M. Cronin-Golomb, “Nonlinear optics and phase conjugation in photorefractive materials,” J. Cryst. Growth 109(1-4), 340 (1991).
[CrossRef]

1990 (1)

1980 (1)

1970 (1)

A. Ashkin, “Acceleration and Trapping of Particles by Radiation Pressure,” Phys. Rev. Lett. 24(4), 156–159 (1970).
[CrossRef]

Alpmann, C.

Altman, D.

D. Altman, H. L. Sweeney, and J. A. Spudich, “The mechanism of myosin VI translocation and its load-induced anchoring,” Cell 116(5), 737–749 (2004).
[CrossRef] [PubMed]

Ashkin, A.

A. Ashkin, “History of optical trapping and manipulation of small-neutral particle, atoms, and molecules,” IEEE J. Sel. Top. Quantum Electron. 6(6), 841–856 (2000).
[CrossRef]

A. Ashkin, “Acceleration and Trapping of Particles by Radiation Pressure,” Phys. Rev. Lett. 24(4), 156–159 (1970).
[CrossRef]

Baer, T. M.

Beli, M.

M. Petrovic, M. Beli, C. Denz, and Y. S. Kivshar, “Counterpropagating optical beams and solitons,” Laser Photon. Rev. (to be published).

Bergman, K.

K. C. Neuman, E. H. Chadd, G. F. Liou, K. Bergman, and S. M. Block, “Characterization of photodamage to escherichia coli in optical traps,” Biophys. J. 77(5), 2856–2863 (1999).
[CrossRef] [PubMed]

Berns, M. W.

Block, S. M.

K. C. Neuman, E. H. Chadd, G. F. Liou, K. Bergman, and S. M. Block, “Characterization of photodamage to escherichia coli in optical traps,” Biophys. J. 77(5), 2856–2863 (1999).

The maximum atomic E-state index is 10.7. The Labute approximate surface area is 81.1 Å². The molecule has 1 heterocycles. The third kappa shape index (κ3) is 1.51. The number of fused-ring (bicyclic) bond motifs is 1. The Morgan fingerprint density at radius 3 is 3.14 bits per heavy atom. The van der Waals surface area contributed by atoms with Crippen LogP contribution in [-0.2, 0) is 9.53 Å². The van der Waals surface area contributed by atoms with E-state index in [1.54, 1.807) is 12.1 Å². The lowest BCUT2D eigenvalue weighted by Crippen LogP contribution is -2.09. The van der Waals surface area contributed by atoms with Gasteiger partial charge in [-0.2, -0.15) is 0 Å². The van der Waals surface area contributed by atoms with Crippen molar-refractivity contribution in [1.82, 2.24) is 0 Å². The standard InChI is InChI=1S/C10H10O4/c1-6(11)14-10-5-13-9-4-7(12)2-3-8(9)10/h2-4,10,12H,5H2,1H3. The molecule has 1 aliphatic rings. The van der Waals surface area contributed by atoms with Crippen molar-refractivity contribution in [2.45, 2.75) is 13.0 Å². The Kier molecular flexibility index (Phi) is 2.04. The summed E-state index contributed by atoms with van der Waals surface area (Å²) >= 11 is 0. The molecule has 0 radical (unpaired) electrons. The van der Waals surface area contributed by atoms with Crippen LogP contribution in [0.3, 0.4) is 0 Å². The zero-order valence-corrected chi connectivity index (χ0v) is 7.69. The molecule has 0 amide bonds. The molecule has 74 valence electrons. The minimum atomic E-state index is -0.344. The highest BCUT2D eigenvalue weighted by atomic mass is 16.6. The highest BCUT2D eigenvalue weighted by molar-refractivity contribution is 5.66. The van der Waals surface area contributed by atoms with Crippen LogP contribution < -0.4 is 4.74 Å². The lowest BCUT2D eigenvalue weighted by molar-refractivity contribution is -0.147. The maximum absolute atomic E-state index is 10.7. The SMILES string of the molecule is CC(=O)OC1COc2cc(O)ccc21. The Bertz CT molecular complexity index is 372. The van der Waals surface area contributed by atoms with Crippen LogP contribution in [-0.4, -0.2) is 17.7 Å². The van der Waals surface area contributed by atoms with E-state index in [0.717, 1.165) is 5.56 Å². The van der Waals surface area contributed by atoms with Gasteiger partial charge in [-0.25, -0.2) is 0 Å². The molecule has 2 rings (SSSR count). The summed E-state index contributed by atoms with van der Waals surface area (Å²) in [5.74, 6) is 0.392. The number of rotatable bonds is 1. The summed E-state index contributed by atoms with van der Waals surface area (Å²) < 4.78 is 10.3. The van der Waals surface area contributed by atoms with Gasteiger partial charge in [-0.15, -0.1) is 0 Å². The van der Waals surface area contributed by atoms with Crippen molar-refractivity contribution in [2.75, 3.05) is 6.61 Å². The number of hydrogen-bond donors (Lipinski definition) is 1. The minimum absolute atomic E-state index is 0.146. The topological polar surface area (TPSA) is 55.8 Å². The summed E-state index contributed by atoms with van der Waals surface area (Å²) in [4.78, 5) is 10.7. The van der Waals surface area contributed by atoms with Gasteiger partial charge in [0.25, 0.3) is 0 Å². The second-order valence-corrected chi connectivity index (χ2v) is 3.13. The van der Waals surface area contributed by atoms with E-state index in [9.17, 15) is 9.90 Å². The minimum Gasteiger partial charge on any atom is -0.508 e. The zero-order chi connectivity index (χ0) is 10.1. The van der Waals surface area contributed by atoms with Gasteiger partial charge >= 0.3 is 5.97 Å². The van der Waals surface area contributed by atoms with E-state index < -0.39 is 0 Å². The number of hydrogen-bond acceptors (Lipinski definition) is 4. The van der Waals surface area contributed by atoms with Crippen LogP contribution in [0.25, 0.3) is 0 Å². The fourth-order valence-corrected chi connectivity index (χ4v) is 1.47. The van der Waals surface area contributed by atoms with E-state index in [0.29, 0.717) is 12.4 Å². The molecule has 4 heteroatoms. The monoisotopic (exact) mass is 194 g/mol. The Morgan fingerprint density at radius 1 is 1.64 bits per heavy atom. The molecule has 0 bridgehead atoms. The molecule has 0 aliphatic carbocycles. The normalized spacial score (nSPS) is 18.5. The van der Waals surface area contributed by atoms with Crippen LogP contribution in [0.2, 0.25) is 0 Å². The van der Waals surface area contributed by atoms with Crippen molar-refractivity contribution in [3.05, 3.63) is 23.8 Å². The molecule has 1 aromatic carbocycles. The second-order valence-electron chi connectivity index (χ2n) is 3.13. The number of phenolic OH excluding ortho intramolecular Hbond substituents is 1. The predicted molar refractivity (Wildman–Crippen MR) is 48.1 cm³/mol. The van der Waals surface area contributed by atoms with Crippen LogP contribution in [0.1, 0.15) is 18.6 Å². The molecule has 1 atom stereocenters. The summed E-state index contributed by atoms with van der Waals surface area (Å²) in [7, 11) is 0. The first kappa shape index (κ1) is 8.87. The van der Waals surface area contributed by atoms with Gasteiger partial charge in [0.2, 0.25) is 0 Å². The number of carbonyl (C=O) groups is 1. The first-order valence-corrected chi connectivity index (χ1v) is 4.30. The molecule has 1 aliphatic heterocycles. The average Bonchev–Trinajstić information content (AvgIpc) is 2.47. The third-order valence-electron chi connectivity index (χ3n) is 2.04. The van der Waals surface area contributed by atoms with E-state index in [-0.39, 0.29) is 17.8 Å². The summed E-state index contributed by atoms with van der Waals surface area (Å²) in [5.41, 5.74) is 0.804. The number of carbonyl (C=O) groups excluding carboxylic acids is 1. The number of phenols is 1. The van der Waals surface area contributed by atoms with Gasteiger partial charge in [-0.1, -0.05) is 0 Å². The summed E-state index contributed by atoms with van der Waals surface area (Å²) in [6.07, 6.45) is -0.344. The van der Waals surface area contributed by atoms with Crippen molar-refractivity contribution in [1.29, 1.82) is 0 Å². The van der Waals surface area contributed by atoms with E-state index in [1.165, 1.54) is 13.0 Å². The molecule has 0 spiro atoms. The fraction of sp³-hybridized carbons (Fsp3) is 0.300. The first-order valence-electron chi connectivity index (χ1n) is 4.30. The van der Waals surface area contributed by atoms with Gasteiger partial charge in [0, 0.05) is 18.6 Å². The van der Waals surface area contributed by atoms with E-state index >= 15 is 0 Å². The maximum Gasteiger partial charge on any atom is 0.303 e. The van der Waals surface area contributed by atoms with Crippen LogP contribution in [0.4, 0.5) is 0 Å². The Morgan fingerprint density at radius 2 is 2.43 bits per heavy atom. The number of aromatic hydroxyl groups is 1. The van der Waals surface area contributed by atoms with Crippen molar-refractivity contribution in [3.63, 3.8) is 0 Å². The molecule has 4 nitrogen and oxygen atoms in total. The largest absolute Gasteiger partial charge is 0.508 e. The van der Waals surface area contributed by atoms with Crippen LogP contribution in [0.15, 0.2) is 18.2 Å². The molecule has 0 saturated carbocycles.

[CrossRef] [PubMed]

Brakenhoff, G. J.

K. Visscher, G. J. Brakenhoff, and J. J. Krol, “Micromanipulation by “multiple” optical traps created by a single fast scanning trap integrated with the bilateral confocal scanning laser microscope,” Cytometry 14(2), 105–114 (1993).
[CrossRef] [PubMed]

Brouhard, G. J.

G. J. Brouhard, H. T. Schek, and A. J. Hunt, “Advanced optical tweezers for the study of cellular and molecular biomechanics,” IEEE Trans. Biomed. Eng. 50, 121 (2003).
[CrossRef] [PubMed]

Chadd, E. H.

K. C. Neuman, E. H. Chadd, G. F. Liou, K. Bergman, and S. M. Block, “Characterization of photodamage to escherichia coli in optical traps,” Biophys. J. 77(5), 2856–2863 (1999).
[CrossRef] [PubMed]

Chiou, A. E.

Cooper, J.

Courtial, J.

Cronin-Golomb, M.

M. Cronin-Golomb, “Nonlinear optics and phase conjugation in photorefractive materials,” J. Cryst. Growth 109(1-4), 340 (1991).
[CrossRef]

Dai, J. H.